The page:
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Drainage – Part 1: The Infield Skin
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Drainage – Part 1: The Infield Skin

“My field doesn’t drain!”

This is the most common gripe we hear from coaches and facility managers. A wet field means unsafe playing conditions, lost revenue, and re-scheduling headaches. In this three-part series of the H&K Manintenance Minute, we’ll examine the largest barrier to quality athletic fields: drainage.  First, we’ll cover the non-grass portion of the field, known as the “skin.”

The only way to remove excess water from an infield skin is with a proper surface grade. Water always flows along the path dictated by gravity- and it is far easier for water to move across a surface rather than through it. When water flows along a slope, it encounters little resistance. On the other hand, when water flows through a porous medium- be it stone, sand, or soil- the water must move around the individual particles. Along its path through the profile, the water encounters frictional and attractive forces from the soil particles. Therefore our goal is to move as much water off the surface as possible, so as little water as possible has to go through the surface.

surface-flow-infiltration

Figure 1: On native soil athletic fields, the surface grad is vital because water always moves quickly along the surface than through the soil.

Many people believe that installing a system of sand trenches, gravel layers, or pipes beneath the infield dirt will reduce rainouts. Unfortunately, thousands of dollars are wasted each year based on this idea, which couldn’t be further from the truth. The soils used to construct infields are too fine-textured and too compacted for water to seep through to the drainage gravel or pipes. The system never has a chance to transmit water away from the field, because the water can’t even get into the pipes. The only way to get water to “drain” from an infield skin is to slope the surface correctly and allow gravity to work its magic. Additionally, poor-quality soil is commonly used on baseball infields which can cause the field to retain too much water. Infield soil amendments will be addressed in a future issue.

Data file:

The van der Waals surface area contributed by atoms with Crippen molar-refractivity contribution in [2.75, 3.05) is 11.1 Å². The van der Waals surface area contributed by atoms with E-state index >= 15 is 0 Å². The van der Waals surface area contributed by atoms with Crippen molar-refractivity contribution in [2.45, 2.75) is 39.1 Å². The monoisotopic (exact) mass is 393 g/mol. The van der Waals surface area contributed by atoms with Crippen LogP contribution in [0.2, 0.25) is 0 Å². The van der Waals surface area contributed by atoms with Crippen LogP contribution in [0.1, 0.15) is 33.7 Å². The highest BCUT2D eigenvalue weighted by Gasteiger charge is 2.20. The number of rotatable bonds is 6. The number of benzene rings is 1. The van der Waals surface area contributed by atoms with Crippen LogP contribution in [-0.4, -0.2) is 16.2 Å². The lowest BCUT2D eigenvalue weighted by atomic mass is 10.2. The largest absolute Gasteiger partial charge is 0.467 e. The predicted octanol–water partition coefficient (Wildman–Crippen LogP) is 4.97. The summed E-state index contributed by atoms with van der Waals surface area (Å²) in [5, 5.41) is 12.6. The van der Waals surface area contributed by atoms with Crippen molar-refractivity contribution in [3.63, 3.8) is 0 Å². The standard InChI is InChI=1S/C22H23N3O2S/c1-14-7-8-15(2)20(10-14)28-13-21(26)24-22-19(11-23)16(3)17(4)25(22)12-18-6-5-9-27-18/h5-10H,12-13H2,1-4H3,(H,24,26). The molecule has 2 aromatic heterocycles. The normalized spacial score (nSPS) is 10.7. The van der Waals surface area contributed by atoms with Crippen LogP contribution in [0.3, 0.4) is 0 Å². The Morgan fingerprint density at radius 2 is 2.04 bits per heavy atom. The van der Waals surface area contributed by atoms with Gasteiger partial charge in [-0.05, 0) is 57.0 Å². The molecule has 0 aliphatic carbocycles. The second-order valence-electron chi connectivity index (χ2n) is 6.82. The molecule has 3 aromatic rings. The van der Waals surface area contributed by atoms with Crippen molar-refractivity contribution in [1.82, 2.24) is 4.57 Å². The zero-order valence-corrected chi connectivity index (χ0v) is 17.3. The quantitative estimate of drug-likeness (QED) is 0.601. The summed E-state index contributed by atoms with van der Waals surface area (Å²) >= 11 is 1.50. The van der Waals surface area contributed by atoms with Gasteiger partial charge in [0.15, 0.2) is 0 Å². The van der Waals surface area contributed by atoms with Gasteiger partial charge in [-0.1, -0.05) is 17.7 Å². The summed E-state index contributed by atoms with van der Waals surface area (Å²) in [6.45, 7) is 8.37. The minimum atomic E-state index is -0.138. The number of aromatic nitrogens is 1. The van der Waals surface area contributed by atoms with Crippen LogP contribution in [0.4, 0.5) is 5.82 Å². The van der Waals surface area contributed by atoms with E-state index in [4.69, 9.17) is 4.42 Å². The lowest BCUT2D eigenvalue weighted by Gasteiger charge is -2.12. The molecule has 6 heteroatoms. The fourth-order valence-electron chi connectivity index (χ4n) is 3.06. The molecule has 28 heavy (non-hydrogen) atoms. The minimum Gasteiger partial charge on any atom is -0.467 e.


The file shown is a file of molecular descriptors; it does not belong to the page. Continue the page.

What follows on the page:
drainage-pipes-450

Figure 2: Drainage systems beneath skinned infields is an un-needed expense because water will never reach them.

The surface grade of an infield skin is most often compromised near high traffic areas- where the base runners slide and take their lead-offs, and also where the infielders stand. As players walk, run, and field ground balls, soil is slowly but surely displaced from these areas. The material is carried off the field on players’ cleats, equipment, and uniforms, and it may wash into the grass areas of the field during rain storms. These processes happen so gradually that they are often hard to perceive. Eventually though, the low spots will become large enough to collect water and prevent proper surface drainage. Small areas can be repaired by scarifying the surface, adding material to level the depression, and re-compacting the soil. For more severe undulations, the entire surface must be re-graded with a tractor and laser-leveling equipment. Any buildup of soil along the “lip,” where the dirt meets the grass edge, also must be removed to permit water to flow uninhibited from the dirt to the grass.

lip-buildup

Figure 3: Low spots typically form around bases, position areas, and the back arc of the infield skin.

laser-grading

Figure 4: Laser-guided grading equipment fills in low spots on the infield and allows water to drain off the back edge.

In the next two articles, we’ll discuss ways to improve drainage on grass areas. For more turf maintenance tips, stay tuned for future editions of the H&K Maintenance Minute, or contact H&K’s Evan Mascitti at evan@HKSportsFields.com.


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